But fabrics were also made using wild species available in the local environment, such as the non-stinging fen nettle and lime bast, processed from the inner bark of lime trees.
"The textiles would have been soft and supple," Harris said.
Carried out by the University of Cambridge, the excavation has now come to a close. In the past months, archaeologists found an extraordinary time capsule buried just over six feet below the ground surface, where the river bed actually was in 1000-800 BC.
Such was the level of preservation that the footprints of those living there are still visible in the waterlogged sediments.
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"This exceptional site allows you visit in exquisite detail everyday life in the Bronze Age," David Gibson, archaeological manager at the University of Cambridge's Archaeological Unit, said.
Apart from textiles, the circular houses contained pots of different sizes, wooden buckets and platters, metal and stone tools for grinding grains, weapons, and glass beads.
"These finds suggest a materialism and sophistication never before seen in a British Bronze Age settlement. Even 3,000 years ago people seemed to have a lot of stuff," the archaeologist said.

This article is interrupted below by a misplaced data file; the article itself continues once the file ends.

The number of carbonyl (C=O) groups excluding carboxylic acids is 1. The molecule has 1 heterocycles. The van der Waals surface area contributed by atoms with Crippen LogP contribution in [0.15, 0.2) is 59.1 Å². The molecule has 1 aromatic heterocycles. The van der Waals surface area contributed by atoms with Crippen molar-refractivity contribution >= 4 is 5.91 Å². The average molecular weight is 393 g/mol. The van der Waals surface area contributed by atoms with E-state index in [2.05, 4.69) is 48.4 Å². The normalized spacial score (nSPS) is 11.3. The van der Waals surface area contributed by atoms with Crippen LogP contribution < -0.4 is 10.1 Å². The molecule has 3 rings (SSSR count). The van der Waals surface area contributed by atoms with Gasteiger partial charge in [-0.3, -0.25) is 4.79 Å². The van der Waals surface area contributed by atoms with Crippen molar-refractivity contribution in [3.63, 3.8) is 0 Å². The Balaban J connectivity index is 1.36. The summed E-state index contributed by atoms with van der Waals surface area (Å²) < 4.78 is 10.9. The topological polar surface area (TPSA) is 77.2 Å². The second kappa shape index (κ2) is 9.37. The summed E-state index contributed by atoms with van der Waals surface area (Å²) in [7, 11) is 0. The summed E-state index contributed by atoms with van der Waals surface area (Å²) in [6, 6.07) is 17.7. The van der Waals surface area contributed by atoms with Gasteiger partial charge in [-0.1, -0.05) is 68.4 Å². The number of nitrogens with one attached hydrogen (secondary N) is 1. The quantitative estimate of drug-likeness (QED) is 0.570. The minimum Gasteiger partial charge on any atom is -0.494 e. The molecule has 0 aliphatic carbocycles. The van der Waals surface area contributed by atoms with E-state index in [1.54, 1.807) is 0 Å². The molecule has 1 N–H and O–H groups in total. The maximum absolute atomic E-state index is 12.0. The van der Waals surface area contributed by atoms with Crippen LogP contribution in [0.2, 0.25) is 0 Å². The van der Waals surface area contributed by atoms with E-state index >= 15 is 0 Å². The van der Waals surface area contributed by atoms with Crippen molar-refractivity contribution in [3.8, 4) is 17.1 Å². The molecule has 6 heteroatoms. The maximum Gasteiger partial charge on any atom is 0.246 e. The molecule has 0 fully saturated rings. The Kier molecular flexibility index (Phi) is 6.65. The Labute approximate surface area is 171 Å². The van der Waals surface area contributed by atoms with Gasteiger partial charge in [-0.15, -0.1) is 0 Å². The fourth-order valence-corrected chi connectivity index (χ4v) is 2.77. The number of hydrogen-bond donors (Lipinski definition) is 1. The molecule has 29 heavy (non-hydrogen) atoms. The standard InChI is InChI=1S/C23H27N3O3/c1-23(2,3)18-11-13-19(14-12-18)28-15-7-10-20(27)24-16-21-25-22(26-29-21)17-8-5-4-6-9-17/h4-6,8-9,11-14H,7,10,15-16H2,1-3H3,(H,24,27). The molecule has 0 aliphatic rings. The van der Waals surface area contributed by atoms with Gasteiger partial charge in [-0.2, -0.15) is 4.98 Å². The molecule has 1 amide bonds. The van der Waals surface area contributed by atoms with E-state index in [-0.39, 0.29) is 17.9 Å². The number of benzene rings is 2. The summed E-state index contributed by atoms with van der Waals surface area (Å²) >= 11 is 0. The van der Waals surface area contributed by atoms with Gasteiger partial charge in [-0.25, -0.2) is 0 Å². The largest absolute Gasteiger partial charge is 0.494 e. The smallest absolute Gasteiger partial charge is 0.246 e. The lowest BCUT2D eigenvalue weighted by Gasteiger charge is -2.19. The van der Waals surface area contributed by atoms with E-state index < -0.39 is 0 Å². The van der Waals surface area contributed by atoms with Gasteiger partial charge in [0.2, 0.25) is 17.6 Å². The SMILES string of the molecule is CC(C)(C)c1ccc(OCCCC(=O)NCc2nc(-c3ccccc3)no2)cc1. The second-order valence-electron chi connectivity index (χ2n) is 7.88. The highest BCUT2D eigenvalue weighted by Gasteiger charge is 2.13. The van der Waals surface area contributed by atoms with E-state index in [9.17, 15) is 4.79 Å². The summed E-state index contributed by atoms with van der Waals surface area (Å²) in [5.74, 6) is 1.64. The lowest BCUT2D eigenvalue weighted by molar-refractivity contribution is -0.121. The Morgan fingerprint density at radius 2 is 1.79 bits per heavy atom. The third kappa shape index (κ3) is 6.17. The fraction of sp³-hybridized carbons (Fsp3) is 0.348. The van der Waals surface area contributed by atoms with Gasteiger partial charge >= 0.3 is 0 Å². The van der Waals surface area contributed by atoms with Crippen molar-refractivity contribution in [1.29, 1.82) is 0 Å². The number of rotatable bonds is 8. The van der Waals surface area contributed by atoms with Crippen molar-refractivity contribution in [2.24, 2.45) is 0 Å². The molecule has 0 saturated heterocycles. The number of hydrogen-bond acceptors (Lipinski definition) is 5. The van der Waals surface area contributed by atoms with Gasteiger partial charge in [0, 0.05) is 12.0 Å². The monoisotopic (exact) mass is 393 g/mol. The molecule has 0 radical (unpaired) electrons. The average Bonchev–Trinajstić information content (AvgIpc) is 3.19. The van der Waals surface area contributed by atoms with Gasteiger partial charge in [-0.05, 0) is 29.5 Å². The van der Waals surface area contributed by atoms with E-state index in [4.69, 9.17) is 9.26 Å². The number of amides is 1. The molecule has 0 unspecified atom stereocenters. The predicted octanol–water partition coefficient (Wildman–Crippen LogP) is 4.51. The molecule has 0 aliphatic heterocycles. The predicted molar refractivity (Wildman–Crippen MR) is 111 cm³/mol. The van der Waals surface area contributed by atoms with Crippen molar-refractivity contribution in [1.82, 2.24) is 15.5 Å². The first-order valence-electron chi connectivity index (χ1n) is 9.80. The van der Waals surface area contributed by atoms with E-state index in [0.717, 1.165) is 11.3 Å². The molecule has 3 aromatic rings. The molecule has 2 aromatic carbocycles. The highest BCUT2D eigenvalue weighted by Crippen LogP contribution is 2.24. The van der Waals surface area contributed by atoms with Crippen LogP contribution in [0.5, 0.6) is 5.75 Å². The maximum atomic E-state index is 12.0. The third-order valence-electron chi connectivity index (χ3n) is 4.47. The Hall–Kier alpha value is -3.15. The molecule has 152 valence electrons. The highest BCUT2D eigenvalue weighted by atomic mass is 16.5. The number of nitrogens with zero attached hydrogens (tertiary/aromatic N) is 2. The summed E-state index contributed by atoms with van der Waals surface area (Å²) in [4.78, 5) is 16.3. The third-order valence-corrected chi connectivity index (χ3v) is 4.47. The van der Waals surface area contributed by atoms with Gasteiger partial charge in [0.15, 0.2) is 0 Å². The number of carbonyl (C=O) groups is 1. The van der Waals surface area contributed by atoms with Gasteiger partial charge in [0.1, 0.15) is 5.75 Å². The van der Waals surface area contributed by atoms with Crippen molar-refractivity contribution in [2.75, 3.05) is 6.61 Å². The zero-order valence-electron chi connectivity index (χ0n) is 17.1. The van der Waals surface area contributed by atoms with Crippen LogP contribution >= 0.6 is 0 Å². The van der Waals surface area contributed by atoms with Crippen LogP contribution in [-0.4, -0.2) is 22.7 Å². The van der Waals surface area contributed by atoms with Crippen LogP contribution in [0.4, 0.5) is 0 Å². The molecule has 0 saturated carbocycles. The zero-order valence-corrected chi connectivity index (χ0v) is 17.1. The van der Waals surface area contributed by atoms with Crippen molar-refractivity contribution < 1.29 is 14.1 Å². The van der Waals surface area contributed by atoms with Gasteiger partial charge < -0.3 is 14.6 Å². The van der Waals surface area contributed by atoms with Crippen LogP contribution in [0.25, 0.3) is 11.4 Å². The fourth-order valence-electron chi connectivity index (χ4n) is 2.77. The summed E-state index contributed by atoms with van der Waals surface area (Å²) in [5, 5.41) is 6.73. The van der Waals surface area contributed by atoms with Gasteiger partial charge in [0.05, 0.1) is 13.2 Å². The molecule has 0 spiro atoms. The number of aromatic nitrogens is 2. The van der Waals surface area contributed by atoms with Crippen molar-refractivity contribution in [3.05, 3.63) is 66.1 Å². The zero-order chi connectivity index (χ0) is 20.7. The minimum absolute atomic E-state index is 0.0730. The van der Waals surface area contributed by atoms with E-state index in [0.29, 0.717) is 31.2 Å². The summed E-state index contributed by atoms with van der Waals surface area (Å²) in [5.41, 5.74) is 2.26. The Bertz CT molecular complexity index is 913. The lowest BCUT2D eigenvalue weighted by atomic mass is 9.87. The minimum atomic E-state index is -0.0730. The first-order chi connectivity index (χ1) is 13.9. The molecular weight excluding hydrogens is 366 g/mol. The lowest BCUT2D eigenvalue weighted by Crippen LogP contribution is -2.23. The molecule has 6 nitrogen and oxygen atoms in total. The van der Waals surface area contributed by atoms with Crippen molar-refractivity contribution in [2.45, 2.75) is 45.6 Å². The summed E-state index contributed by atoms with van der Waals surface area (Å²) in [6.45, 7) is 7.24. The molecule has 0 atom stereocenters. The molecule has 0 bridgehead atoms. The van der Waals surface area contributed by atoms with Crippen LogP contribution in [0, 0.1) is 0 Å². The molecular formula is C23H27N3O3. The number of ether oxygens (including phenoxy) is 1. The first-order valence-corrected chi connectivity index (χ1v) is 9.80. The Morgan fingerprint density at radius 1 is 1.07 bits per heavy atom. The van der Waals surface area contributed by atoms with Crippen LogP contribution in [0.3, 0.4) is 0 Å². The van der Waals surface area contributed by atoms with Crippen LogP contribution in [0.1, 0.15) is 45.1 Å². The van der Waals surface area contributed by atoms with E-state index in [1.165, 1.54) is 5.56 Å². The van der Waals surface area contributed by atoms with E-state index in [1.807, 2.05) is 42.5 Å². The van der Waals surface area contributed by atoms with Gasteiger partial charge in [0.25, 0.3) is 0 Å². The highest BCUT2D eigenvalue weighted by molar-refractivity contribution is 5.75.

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The way the objects were found indicate people were forced to leave everything behind when the houses caught on fire.
They left their clothing, jewelry, tools, furniture, and abandoned the meals in the cooking pots.
It is not known whether it was an accident or fire was set deliberately by hostile forces.
However, tree-ring analysis of the oak structures has suggested that at the time of the fire, the houses were still new and had only been lived in for a few months.
"This site has transformed our knowledge of Bronze Age Britain, and there is more to come as we enter a post-excavation phase of research," Duncan Wilson, chief executive of Historic England, said. SEE PHOTOS: